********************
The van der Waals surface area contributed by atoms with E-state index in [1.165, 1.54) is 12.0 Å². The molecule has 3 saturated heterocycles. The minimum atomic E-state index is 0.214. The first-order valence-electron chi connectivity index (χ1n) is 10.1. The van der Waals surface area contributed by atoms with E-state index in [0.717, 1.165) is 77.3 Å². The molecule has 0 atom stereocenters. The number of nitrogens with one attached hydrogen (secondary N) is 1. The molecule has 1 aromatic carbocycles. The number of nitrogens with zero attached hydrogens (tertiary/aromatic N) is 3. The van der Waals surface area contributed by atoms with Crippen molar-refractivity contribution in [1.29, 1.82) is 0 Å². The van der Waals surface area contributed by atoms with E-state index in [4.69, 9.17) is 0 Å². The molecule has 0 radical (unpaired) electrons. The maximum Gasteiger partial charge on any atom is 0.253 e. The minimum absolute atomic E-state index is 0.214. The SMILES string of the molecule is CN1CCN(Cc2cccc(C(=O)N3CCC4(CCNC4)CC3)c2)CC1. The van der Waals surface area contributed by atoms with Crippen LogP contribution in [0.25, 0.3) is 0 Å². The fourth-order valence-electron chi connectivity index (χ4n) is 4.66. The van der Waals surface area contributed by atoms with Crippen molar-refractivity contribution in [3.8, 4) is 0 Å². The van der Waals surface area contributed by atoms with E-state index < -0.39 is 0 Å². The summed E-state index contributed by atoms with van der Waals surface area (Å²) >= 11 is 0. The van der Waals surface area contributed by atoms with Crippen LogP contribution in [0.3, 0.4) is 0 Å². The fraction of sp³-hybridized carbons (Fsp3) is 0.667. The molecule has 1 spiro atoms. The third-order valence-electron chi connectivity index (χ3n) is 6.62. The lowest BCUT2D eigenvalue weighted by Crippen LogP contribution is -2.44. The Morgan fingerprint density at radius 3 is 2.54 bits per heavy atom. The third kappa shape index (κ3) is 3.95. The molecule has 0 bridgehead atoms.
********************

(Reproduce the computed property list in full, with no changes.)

The van der Waals surface area contributed by atoms with E-state index in [1.165, 1.54) is 12.0 Å². The molecule has 3 saturated heterocycles. The minimum atomic E-state index is 0.214. The first-order valence-electron chi connectivity index (χ1n) is 10.1. The van der Waals surface area contributed by atoms with E-state index in [0.717, 1.165) is 77.3 Å². The molecule has 0 atom stereocenters. The number of nitrogens with one attached hydrogen (secondary N) is 1. The molecule has 1 aromatic carbocycles. The number of nitrogens with zero attached hydrogens (tertiary/aromatic N) is 3. The van der Waals surface area contributed by atoms with Crippen molar-refractivity contribution in [1.29, 1.82) is 0 Å². The van der Waals surface area contributed by atoms with E-state index in [4.69, 9.17) is 0 Å². The molecule has 0 radical (unpaired) electrons. The maximum Gasteiger partial charge on any atom is 0.253 e. The minimum absolute atomic E-state index is 0.214. The SMILES string of the molecule is CN1CCN(Cc2cccc(C(=O)N3CCC4(CCNC4)CC3)c2)CC1. The van der Waals surface area contributed by atoms with Crippen LogP contribution in [0.25, 0.3) is 0 Å². The fourth-order valence-electron chi connectivity index (χ4n) is 4.66. The van der Waals surface area contributed by atoms with Crippen molar-refractivity contribution in [3.8, 4) is 0 Å². The van der Waals surface area contributed by atoms with E-state index < -0.39 is 0 Å². The summed E-state index contributed by atoms with van der Waals surface area (Å²) >= 11 is 0. The van der Waals surface area contributed by atoms with Crippen LogP contribution in [0.3, 0.4) is 0 Å². The fraction of sp³-hybridized carbons (Fsp3) is 0.667. The molecule has 1 spiro atoms. The third-order valence-electron chi connectivity index (χ3n) is 6.62. The lowest BCUT2D eigenvalue weighted by Crippen LogP contribution is -2.44. The Morgan fingerprint density at radius 3 is 2.54 bits per heavy atom. The third kappa shape index (κ3) is 3.95. The molecule has 0 bridgehead atoms.